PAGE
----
Paperback: 147 pages
Source: Review copy
Genre: Young adult, paranormal romance
Series: No series title
1. A Shade of Vampire
On the evening of Sofia Claremont's seventeenth birthday, she is sucked into a nightmare from which she cannot wake.
A quiet evening walk along a beach brings her face to face with a dangerous pale creature that craves much more than her blood.
She is kidnapped to an island where the sun is eternally forbidden to shine.
An island uncharted by any map and ruled by the most powerful vampire coven on the planet. She wakes here as a slave, a captive in chains.
Sofia's life takes a thrilling and terrifying turn when she is the one selected out of hundreds of girls to join the harem of Derek Novak, the dark royal Prince.
Despite his addiction to power and obsessive thirst for her blood, Sofia soon realizes that the safest place on the island is within his quarters, and she must do all within her power to win him over if she is to survive even one more night.
Will she succeed? ...or is she destined to the same fate that all other girls have met at the hands of the Novaks?
Sofia is 17 years old, has been abandoned by both her parents and has been diagnosed with a whole host of mental disorders. She's basically super-aware of her surroundings and this is later explained as something called latent inhibition (LI) and that Sofia is special because to handle being so aware of the world all the time, a person needs to have a high IQ and is usually a creative genius. I'm at war about my feelings on this: obviously the heroine needs to be someone who stands out and Sofia's LI is a creative way to establish that, but I don't like how Sofia's LI has been given so much attention, as this screams 'special snowflake' to me. I do commend Bella Forrest for writing about LI though, I've never heard of it before.
Because the book (novella?) is so short, there isn't much time for romance, character or plot development. Basically, what's established is that Sofia is given to Derek and they fall for each other; Derek has some sort of big prophecy to fulfil; Derek's brother Lucas is evil.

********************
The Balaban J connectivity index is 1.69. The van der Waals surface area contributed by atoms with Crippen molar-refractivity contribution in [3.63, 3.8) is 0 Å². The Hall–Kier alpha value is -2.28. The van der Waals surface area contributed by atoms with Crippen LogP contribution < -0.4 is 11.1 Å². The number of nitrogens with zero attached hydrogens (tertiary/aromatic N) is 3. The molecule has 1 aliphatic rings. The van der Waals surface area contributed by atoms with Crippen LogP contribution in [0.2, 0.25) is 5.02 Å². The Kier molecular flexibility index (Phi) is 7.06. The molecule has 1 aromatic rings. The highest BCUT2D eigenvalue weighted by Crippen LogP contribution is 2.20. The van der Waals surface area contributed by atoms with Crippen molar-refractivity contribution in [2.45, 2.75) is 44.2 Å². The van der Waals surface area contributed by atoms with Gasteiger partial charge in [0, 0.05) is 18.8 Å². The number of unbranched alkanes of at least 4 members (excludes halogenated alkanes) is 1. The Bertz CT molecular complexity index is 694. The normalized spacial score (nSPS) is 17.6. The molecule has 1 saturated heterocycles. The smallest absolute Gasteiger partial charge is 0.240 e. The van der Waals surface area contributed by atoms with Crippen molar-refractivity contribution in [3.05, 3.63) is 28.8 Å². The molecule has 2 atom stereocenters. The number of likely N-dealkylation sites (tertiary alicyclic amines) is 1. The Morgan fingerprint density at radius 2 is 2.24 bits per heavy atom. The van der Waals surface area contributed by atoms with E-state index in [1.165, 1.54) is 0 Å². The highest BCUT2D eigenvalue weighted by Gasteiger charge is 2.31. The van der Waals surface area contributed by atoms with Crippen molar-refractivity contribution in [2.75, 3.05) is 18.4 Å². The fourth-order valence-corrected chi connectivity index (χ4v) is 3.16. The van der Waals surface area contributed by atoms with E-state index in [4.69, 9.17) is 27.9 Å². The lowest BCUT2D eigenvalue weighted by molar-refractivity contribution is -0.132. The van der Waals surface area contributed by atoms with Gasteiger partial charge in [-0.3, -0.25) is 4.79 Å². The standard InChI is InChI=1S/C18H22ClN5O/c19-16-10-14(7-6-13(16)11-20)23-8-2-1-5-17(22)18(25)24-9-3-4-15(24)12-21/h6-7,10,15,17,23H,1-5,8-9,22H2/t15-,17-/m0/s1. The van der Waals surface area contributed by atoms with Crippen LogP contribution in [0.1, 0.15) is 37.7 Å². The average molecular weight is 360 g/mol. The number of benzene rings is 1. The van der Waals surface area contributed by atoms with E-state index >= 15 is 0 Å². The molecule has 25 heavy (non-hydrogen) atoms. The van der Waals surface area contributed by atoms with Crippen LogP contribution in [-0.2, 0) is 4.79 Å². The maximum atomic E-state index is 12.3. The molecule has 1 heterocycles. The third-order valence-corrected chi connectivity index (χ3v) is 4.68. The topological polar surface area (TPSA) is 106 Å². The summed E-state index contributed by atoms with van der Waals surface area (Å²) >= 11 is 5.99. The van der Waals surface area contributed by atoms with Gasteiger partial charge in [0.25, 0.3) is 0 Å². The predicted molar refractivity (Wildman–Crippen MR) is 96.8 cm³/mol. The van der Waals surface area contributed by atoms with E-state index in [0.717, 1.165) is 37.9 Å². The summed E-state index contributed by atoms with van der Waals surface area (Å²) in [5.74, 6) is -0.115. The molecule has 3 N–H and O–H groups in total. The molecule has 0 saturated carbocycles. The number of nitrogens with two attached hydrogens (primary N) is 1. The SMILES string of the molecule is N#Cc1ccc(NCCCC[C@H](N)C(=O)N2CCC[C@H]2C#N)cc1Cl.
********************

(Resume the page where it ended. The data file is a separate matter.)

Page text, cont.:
The one thing that I felt had been given enough time to develop is the mystery of Derek's prophecy. Lucas was the textbook evil brother/villain: jealousy-fuelled and wanting Sofia for himself. The love between Derek and Sofia seemed to spring up out of nowhere. I did like how it's described that around Derek, Sofia feels most at home. I personally think that Sofia and Derek don't have much more than friendship going on between them. Sofia herself was nothing special either and I felt very 'meh' about her.
I did like the plot (I am a sucker for DIDs) but I do feel that it needs more fleshing out and more words. Everything happens too quickly and because of this, I felt no real connection to the story or characters, the latter of which I wasn't given enough time to get to know. The ending included making Sofia and Derek's relationship official and Derek's sister Vivienne talking more about the mysterious events ahead. After reading this book and giving it some thought, I was under-whelmed by it. I didn't think there was anything that made this book stand out from the hundreds of other vampire books on the shelf.
My verdict: The blurb promised a good plot and a strong heroine but it fell flat for me as the book was greatly disadvantaged by its short length and lack of any sort of real development of characters and plot.